In preparation for an upcoming photo Meetup I spent the afternoon at my favorite spot in Essex County: Gloucester, Massachusetts where 300 years of fishing tradition continue, amid economic hardship, tough fishing restrictions, and offshore competition. The reflections and colors of the harbor have held my attention for 30 years. Today, I was lucky to visit The State Pier when the trawlers Endeavour and Challenger were unloading their catch of herring. The result of several days fishing in the Hudson Gorge, the herring were being loaded on two flatbed tractor-trailers for a trip to Deer Isle, Maine for distribution as lobster bait.
I live in a small town north of Boston where as the saying goes, “they roll the sidewalks up at night.” Nevertheless, there still is some color after the sun has set.
Today I began work on a new project to photograph makers of musical instruments in the Boston area. Bill Tippin of Tippin Guitars in Marblehead, MA welcomed me to his shop on the waterfront. A master luthier with over 30 years of experience making fine instruments, Bill specializes in crafting and repairing steel string guitars for finger-pickers and flat-pickers. Each instrument is custom built for the owner, considering the style of music, technique, and sound preferred by the musician. Recently he has parlayed his devotion to deep sea fishing into a sideline for his shop — custom made fishing rods. Please click the little arrows for full screen view.
This afternoon my daughter and I met several turkeys during a walk in Lincoln, Massachusetts. While I was photographing the large ungainly birds a woman passing by said, “Aren’t they beautiful, look at all the colors?” In contrast, Molly said, “It looks like you can see their brains.” What do you think? Create your free online surveys with SurveyMonkey , the world’s leading questionnaire tool.
Today I photographed the Saugus River in Massachusetts from the air. The river meanders 13 miles from its source in Lake Quannapowitt in Wakefield through the towns of Lynnfield, Saugus and Lynn to Broad Sound in the Atlantic. I enjoyed several flights in a single-engine, top-wing Cessna over the past few years. On this occasion the pilot was very specific in his instructions to me. He said, “If something were to happen to me, please take the controls and land on the nearest flat surface. It doesn’t have to be an airport. If we are near Logan airport just follow their instructions. Push this red button so you can talk to them. If we need to land in the water we will probably flip over. You’ll need to unlock the door before we land so we can open it after hitting the water. Can you swim? The barf bag is here. And, if you would like to drive a little while on the way back that would be fine with me.” I did, but not very well.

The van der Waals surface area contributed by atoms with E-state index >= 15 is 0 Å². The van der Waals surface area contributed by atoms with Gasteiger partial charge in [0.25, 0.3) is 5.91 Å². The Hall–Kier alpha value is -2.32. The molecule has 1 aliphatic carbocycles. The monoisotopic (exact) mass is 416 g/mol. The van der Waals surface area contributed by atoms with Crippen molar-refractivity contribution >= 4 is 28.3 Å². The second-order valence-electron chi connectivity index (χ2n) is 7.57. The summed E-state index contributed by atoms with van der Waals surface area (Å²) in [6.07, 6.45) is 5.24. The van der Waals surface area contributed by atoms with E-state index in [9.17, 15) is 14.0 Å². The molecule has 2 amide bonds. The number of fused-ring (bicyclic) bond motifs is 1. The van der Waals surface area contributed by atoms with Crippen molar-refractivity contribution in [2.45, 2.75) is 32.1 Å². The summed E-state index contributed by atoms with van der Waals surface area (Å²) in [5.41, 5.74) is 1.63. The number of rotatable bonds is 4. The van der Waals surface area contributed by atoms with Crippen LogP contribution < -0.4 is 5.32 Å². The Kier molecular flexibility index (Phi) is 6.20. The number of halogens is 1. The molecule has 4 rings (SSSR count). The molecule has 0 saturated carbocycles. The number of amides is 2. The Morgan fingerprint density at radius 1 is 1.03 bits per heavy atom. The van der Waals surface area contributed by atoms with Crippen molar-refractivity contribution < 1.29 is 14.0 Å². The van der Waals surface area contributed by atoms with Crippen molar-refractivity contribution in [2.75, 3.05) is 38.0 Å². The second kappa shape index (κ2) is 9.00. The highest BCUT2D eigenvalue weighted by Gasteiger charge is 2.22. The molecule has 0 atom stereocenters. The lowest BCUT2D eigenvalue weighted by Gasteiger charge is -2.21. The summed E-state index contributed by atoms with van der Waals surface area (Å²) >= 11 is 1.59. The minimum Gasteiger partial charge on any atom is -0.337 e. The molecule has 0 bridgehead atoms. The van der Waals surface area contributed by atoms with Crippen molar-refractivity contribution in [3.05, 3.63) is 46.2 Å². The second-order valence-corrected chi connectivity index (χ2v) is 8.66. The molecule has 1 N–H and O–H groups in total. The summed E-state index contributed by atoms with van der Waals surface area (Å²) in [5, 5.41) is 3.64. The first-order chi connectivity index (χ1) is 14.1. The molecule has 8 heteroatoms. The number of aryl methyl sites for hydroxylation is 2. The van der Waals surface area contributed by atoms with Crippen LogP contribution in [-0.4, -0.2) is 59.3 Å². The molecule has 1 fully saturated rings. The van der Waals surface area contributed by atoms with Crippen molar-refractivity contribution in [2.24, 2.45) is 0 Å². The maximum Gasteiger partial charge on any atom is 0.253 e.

In 1981 I encountered this photographer who was working on the busy streets of Chelsea, Massachusetts, shooting and processing his photographs on the spot. His camera appeared to be home-made — fashioned from a sturdy equipment case. The simple lens was triggered with an air release, exposing a small sheet of positive-exposure photographic paper mounted in the box. A negative was not required. Also in the box were a couple of tiny trays containing print-processing chemicals. He reached through a port in the back of the camera to swish the exposed print in the chemistry. The paper sign on the front of the camera reads, “30¢ A photo, Frames 5¢ Each, Finished in 4 Minutes While U Wait.” I regret that I did not pose for a photo myself. I do recall seeing a young couple pose happily in front of a brick wall on this side street, returning a short time later to pick up their photo. A worthy memory in these days of digital everything, don’t you agree?